Friday, 28 October 2011
Book Review: Wuthering Heights by Emily Bronte
One of the classic novels of English Literature, Wuthering Heights tells the story of the passionate but doomed love affair between Catherine Earnshaw and Heathcliff, taking place on the North Yorkshire moors.
Now, personally, I haven't read as many of the classics as I really should have done, especially seeing as I studied English at university for three years. But I have made it my aim to try and read two or three a year, to add a bit of variety to my to-be-read pile. And also, having recently invested in a Kindle e-reader, they have the added bonus of being free (due to public domain rights).
I decided to start with Wuthering Heights.
And you know what, I'm glad I did.
I must admit, it was a lot easier to read than I was expecting. I did struggle with Joseph's strong Yorkshire dialect, and on a second reading I would probably take a lot more time over it, to try and pick out every word. But as with the other 'olde world' vocabulary and language used throughout the book, the context fills in the gaps.
I think I also benefited from knowing a little about the basics of the story before I set out reading it. I was slightly confused with the structure at first as the story begins at a certain moment in time, and then as you read further on, the narrator fills in the gaps for you, and you start to get a feel for the timeline and characters involved.
I don't really want to give too much away plot-wise, but I think everybody knows that the action centres around the violent and vengeful Heathcliff, who is consumed with love for his foster sister Catherine. After her early death, he sets out to exact his revenge on everybody that in some way kept him and Catherine from being together. He is a selfish, manipulative lead character, but in a way I enjoyed reading about him, because I wanted to find out what was going on in his mind, what made him tick.
I actually enjoyed the second half of the book a lot more than the first. Heathcliff and Catherine's relationship takes a back seat as the story concentrates on the next generation of inhabitants of Wuthering Heights and the Linton's residence, Thrushcross Grange. Catherine's daughter, Cathy, is a spirited young girl who grows up to be a feisty woman, and although she can be quite manipulative and selfish, she is also quite naive with it. I found myself warming to her more than most of the other characters, with the exception of Hareton and Nelly. This may be due to the somewhat biased narration of Nelly, the housekeeper, who looks upon both Cathy and Hareton with a great deal of fondness.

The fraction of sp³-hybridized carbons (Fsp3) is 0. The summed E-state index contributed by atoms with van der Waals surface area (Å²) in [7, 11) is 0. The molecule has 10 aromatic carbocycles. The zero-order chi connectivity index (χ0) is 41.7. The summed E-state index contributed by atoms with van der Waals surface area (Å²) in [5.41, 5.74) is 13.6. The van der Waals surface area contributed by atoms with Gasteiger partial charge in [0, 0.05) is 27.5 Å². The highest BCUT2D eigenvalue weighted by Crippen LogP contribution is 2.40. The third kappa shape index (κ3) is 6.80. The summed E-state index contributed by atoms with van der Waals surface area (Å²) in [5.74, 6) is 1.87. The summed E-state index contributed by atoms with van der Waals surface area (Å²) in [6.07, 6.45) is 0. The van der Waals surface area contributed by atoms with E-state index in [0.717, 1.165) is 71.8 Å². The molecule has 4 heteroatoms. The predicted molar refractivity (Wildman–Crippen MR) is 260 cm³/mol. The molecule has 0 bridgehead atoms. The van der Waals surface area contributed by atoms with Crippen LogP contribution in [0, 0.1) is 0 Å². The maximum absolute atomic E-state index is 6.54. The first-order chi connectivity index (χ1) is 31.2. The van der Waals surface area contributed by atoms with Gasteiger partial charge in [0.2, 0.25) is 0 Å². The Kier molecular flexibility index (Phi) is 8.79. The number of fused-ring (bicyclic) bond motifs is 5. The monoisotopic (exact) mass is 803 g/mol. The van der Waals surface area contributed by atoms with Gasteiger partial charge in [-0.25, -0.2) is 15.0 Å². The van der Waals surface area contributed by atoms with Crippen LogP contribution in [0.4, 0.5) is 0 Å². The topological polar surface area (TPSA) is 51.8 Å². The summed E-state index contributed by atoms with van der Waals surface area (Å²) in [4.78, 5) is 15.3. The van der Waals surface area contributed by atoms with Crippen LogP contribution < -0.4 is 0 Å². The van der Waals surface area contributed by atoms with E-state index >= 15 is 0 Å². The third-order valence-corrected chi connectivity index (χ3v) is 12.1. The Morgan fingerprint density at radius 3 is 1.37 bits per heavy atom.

I can understand why some people love this book, and others hate it.
It can be viewed by one reader as a marvellous triumph of a novel, revolving around an all-consuming love between two flawed people. Their love for each other, in a way, goes some way to redeeming their flaws.
On the other hand, another reader could see the book as a story full of self-absorbed, unlikeable characters and have no interest in it whatsoever.
I can see merit in both of those views. However, I enjoyed the story, and will be checking out the latest adaptation which should be hitting the cinema's soon. I will also re-visit the book at some point in the next few years, and give it the second reading which I think it deserves.
Star rating: **** (4/5 stars)